WASHINGTON: Their countries at crossroads, the new leaders of the United States and Israel have inherited a relationship that is at once imperiled by increasingly partisan domestic political considerations and deeply bound in history and an engrained recognition that they need each other.
How President Joe Biden and Prime Minister Naftali Bennett manage that relationship will shape the prospects for peace and stability in the Middle East. They are ushering in an era no longer defined by the powerful personality of long-serving Prime Minister Benjamin Netayahu, who repeatedly defied the Obama administration and then reaped the rewards of a warm relationship with President Donald Trump.
Bennett’s government says it wants to repair relations with the Democrats and restore bipartisan support in the US for Israel. Biden, meanwhile, is pursuing a more balanced approach on the Palestinian conflict and Iran. The relationship is critical to both countries. Israel has long regarded the United States as its closest ally and guarantor of its security and international standing while the US counts on Israel’s military and intelligence prowess in a turbulent Middle East.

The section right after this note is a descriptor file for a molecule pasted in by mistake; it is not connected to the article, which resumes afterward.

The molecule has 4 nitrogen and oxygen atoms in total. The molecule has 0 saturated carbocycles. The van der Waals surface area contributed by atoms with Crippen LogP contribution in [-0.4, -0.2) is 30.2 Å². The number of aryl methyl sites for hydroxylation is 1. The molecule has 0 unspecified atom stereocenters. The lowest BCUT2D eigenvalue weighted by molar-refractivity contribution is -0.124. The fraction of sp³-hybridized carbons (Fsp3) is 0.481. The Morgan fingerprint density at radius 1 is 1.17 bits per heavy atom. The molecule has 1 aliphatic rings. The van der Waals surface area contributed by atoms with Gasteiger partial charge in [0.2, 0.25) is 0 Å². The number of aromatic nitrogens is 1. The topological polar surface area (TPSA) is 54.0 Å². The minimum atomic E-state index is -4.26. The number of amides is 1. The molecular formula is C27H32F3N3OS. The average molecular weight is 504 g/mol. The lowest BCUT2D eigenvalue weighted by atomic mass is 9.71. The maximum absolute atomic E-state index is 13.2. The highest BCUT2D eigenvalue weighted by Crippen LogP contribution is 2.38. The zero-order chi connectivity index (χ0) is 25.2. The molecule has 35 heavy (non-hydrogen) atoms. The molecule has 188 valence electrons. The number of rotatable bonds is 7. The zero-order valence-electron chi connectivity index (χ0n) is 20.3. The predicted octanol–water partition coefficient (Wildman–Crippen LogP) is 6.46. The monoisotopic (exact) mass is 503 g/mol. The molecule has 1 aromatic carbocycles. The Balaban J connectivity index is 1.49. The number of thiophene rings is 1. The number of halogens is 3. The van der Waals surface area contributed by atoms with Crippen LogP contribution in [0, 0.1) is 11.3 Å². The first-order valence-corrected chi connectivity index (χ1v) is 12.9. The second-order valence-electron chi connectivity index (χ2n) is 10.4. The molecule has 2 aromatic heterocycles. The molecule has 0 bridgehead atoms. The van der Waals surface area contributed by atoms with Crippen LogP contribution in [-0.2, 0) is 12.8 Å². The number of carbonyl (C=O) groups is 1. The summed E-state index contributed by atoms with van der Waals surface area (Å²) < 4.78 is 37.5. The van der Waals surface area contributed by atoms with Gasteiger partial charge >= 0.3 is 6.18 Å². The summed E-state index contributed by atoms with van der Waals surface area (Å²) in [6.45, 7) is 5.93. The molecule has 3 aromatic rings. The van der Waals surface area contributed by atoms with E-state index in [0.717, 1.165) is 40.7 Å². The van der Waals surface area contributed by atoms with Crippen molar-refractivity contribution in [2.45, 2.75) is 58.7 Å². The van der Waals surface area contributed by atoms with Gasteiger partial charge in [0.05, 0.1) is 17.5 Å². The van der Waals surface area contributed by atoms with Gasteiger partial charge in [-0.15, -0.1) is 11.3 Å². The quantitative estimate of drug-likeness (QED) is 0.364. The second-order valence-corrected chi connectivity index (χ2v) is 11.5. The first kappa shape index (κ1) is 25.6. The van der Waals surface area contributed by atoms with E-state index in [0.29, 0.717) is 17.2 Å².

But both Biden and Bennett are also restrained by domestic politics.
Bennett leads an uncertain coalition of eight parties from across Israel’s political spectrum whose main point of convergence was on removing Netanyahu from power after 12 years. Biden is struggling to bridge a divide in his party where near-uniform support for Israel has eroded and a progressive wing wants the US to do more to end Israel’s half-century occupation of lands the Palestinians want for a future state.
Shortly after taking office, the new Israeli Foreign Minister, Yair Lapid, recognized the challenges Israel faces in Washington.
“We find ourselves with a Democratic White House, Senate and House and they are angry,” Lapid said upon taking the helm at Israel’s Foreign Ministry a week ago. “We need to change the way we work with them.”
A key test will be on Iran. Biden has sought to return to the Iran nuclear deal that President Barack Obama saw as a signature foreign policy achievement. Trump withdrew from the pact to cheers from pro-Israel US lawmakers and Israel. Though Iran has not yet accepted Biden’s offer for direct negotiations, indirect discussions on the nuclear deal are now in a sixth round in Vienna.
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